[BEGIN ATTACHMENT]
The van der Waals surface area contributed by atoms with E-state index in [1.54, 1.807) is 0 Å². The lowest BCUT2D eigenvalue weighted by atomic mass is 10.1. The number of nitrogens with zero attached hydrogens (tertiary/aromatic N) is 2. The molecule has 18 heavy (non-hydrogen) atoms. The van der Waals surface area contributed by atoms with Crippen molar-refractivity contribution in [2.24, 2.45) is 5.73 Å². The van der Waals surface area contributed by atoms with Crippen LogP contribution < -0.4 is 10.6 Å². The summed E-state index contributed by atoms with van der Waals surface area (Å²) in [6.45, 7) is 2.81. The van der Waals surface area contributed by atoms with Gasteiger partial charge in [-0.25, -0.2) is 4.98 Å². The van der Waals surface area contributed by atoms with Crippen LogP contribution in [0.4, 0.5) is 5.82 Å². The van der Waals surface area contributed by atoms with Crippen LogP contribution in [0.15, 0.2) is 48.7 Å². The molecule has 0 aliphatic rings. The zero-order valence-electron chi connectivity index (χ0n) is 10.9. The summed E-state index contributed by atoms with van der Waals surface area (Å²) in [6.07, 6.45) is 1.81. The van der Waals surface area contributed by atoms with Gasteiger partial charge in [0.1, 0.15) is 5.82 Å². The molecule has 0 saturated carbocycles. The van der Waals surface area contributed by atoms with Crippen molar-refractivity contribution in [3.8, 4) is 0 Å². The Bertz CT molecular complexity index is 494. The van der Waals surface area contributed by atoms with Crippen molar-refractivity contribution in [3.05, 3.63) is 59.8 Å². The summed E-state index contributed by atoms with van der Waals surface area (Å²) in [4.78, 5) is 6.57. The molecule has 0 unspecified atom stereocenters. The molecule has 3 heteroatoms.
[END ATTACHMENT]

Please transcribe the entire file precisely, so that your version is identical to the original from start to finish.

The van der Waals surface area contributed by atoms with E-state index in [1.54, 1.807) is 0 Å². The lowest BCUT2D eigenvalue weighted by atomic mass is 10.1. The number of nitrogens with zero attached hydrogens (tertiary/aromatic N) is 2. The molecule has 18 heavy (non-hydrogen) atoms. The van der Waals surface area contributed by atoms with Crippen molar-refractivity contribution in [2.24, 2.45) is 5.73 Å². The van der Waals surface area contributed by atoms with Crippen LogP contribution < -0.4 is 10.6 Å². The summed E-state index contributed by atoms with van der Waals surface area (Å²) in [6.45, 7) is 2.81. The van der Waals surface area contributed by atoms with Gasteiger partial charge in [-0.25, -0.2) is 4.98 Å². The van der Waals surface area contributed by atoms with Crippen LogP contribution in [0.4, 0.5) is 5.82 Å². The van der Waals surface area contributed by atoms with Crippen LogP contribution in [0.15, 0.2) is 48.7 Å². The molecule has 0 aliphatic rings. The zero-order valence-electron chi connectivity index (χ0n) is 10.9. The summed E-state index contributed by atoms with van der Waals surface area (Å²) in [6.07, 6.45) is 1.81. The van der Waals surface area contributed by atoms with Gasteiger partial charge in [0.1, 0.15) is 5.82 Å². The molecule has 0 saturated carbocycles. The van der Waals surface area contributed by atoms with Crippen molar-refractivity contribution in [3.8, 4) is 0 Å². The Bertz CT molecular complexity index is 494. The van der Waals surface area contributed by atoms with Crippen molar-refractivity contribution in [3.05, 3.63) is 59.8 Å². The summed E-state index contributed by atoms with van der Waals surface area (Å²) in [4.78, 5) is 6.57. The molecule has 0 unspecified atom stereocenters. The molecule has 3 heteroatoms.